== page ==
Here's where I may have gotten myself confused. Gus' man called him up to tell him about the Mexicans and their shiny new ax going into the house while Walter was in there. Shortly thereafter, the Mexicans were called off. Is Gus then behind whatever their story is? [You've cleared up at least that it was Saul that hired the guy to do surveillance and saw the Mexicans entering the domicile, but who then called them off? Who tipped off Gus? --j/h]

Speaking of which, what a bizarre treat it was to see Truco's wheelchair-bound uncle and that damned bell of his. If there's a perpetually angrier character on television than this guy, I don't know who it is. Also returning in a big way, was Saul. I'm still loving that Saul is one of those sleazy late-night lawyers we see on local commercials, and yet he's so very good at what he does.

He was there to assure Walter that Skyler would never turn him in to the authorities; she'd have too much to lose, as well. And he was there for Jesse, who's apparently decided to live up to his realizing that he was a bad guy. I'll admit to a feeling of satisfaction when Jesse undercut his parents out of his aunt's house, forcing them to take less than half its value. You reap what you sow. Perhaps Jesse was giving his father one last chance to accept him with that earlier visit to the house, and when he stayed as callous as ever, it was time to box up his heart and get to business.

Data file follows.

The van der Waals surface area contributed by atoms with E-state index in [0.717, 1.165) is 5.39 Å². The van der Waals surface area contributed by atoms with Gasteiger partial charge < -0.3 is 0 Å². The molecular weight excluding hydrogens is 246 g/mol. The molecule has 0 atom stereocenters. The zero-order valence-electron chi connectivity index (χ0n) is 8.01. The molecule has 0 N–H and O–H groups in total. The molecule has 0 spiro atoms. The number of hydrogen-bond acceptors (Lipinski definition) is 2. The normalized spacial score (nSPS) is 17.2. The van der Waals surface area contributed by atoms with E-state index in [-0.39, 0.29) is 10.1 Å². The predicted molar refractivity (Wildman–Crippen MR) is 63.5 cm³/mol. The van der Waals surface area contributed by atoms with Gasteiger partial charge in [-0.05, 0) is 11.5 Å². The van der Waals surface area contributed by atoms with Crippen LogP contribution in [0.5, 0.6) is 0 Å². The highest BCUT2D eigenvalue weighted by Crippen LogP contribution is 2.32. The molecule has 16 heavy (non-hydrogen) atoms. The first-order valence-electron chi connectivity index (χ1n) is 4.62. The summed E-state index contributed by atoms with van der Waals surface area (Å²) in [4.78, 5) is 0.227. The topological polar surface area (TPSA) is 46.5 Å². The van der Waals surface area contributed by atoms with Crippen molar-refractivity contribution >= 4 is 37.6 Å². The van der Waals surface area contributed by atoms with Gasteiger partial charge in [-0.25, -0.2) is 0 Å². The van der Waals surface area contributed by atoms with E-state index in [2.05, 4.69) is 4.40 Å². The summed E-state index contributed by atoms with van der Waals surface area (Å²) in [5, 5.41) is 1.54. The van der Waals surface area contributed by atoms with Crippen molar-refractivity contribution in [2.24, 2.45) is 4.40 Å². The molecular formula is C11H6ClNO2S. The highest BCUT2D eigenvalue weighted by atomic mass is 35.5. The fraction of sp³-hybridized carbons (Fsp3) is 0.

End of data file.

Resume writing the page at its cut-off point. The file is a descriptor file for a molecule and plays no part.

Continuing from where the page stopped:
So far this season is very much about individual journeys. Skyler is on her journey to try and be the person on the moral high ground, which is getting shakier than ever the more she signs off on Beneke's crooked books. Her own uncertainty about how she should feel about Walter's revelations were made clear when she asked Beneke what he would say to his kids if they found out about his own misdeeds.

With Walter, though, she's clearly decided on the harshest path possible. The problem is that she's taking such a hard tact, she's losing her son in the process. She's clearly trying to protect him from what Walter's been up to, and therefore thinking she needs to keep him from Walter altogether, but she doesn't realize that the love Flynn feels for his father is too strong to just turn off when she wants it to happen.

Flynn's journey is to find out what the hell is going on with his family. Skyler hasn't told her sister, or Hank or anyone why she's suddenly thrown Walter out and now wants to keep him from seeing his own kids. Those are huge things to do in a marriage, and not revealing why will only make the other people in your life worry if you're not taking things a bit too far. After all, who's going to guess what's really going on?

The worry that Skyler doesn't even know she has is with all these bad people who've tracked Walter back to the house he no longer lives in, but she does. Is anyone else worried that all the violence that has erupted in Walter's life is going to devastate the one thing he's fought for the hardest throughout this series: his family?

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Spoiler the mexicans are
cousins and one dies by Walters brother in law who shoots him to death and thenother get hit by a car actually he's in between 2 cars when he gets hit .

April 03 2010 at 10:30 PM Report abuse rate up rate down Reply

Song is "Magic Arrow" by Timber Timbre.